CHICAGO – Growing up here, Bobby Simmons had his doubts about whether he’d make it out to fulfill his NBA dream, facing the negative lure of drugs, violence and gangs. Ten NBA seasons later, Simmons feels grateful to have a voice when he returns to events in the city – this time, the second annual Peace Tournament in the south side on Saturday.
Simmons, for his part, has maintained his basketball training while managing his business ventures in Chicago. The 6-foot-6 forward carved a decade-long career providing size on the wing and an outside presence, averaging nine points on nearly 40 percent shooting three-point shooting after being a second round draft pick in 2001. He latched on with the Los Angeles Clippers late in the 2011-12 season and sat out last year.
At 33 now, Simmons still believes he has basketball left to offer a team in the NBA.
“Of course I can help a team, but it’s a business of basketball,” Simmons told RealGM. “Just finding that right fit, having the opportunity. I’m still training. I just do my job and stay in the gym. I’m always ready.”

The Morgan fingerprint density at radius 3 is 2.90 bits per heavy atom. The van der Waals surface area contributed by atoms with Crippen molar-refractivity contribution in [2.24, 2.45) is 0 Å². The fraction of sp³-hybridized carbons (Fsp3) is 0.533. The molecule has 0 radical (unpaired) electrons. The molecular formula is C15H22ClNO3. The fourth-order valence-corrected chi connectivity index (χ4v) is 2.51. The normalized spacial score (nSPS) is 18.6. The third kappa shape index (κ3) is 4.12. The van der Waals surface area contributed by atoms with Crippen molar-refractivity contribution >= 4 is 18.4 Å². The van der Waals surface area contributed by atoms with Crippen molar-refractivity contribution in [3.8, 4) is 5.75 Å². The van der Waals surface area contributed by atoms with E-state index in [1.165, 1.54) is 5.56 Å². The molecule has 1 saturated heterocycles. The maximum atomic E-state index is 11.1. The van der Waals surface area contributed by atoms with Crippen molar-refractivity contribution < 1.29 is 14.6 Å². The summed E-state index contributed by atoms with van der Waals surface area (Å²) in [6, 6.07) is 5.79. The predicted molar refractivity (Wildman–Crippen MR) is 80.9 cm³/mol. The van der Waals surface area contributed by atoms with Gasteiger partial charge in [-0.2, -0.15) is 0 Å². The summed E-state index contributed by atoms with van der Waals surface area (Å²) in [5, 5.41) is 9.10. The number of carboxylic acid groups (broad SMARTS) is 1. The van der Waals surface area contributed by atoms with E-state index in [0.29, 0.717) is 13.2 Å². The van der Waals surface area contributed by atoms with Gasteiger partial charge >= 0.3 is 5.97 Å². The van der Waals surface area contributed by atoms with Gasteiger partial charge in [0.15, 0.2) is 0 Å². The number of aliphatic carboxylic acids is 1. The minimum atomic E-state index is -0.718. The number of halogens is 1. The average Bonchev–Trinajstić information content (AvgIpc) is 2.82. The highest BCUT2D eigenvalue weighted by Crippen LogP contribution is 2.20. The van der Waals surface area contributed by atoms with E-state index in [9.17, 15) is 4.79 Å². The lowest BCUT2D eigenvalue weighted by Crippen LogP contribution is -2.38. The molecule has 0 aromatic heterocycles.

Simmons appeared at the St. Sabina church gym over the weekend as part of a panel of current and former NBA players including Joakim Noah, Isiah Thomas, Antoine Walker, Ben Gordon, Jannero Pargo, Theo Ratliff and Will Bynum. Simmons and other Chicagoans shared similar messages in a group sitdown with gang members: The scene of drugs and violence, gangs and shootings, could have brought them down as kids too, but they persevered, became leaders and stuck to a dream in basketball.
“For me it was the same things that affect our kids today,” Simmons said. “Everybody doesn’t make it out, but some guys are fortunate enough to have opportunities. I’m trying to use my opportunity through basketball to support and get the kids in the neighborhood together, show them that they can care about each other.
“It’s been very important. Being from Chicago, we’re all affected by it. A person of my caliber as an NBA player, I’m a guy these guys in the neighborhood look up to. I decide to come back, support and do as much as I can do to help out.”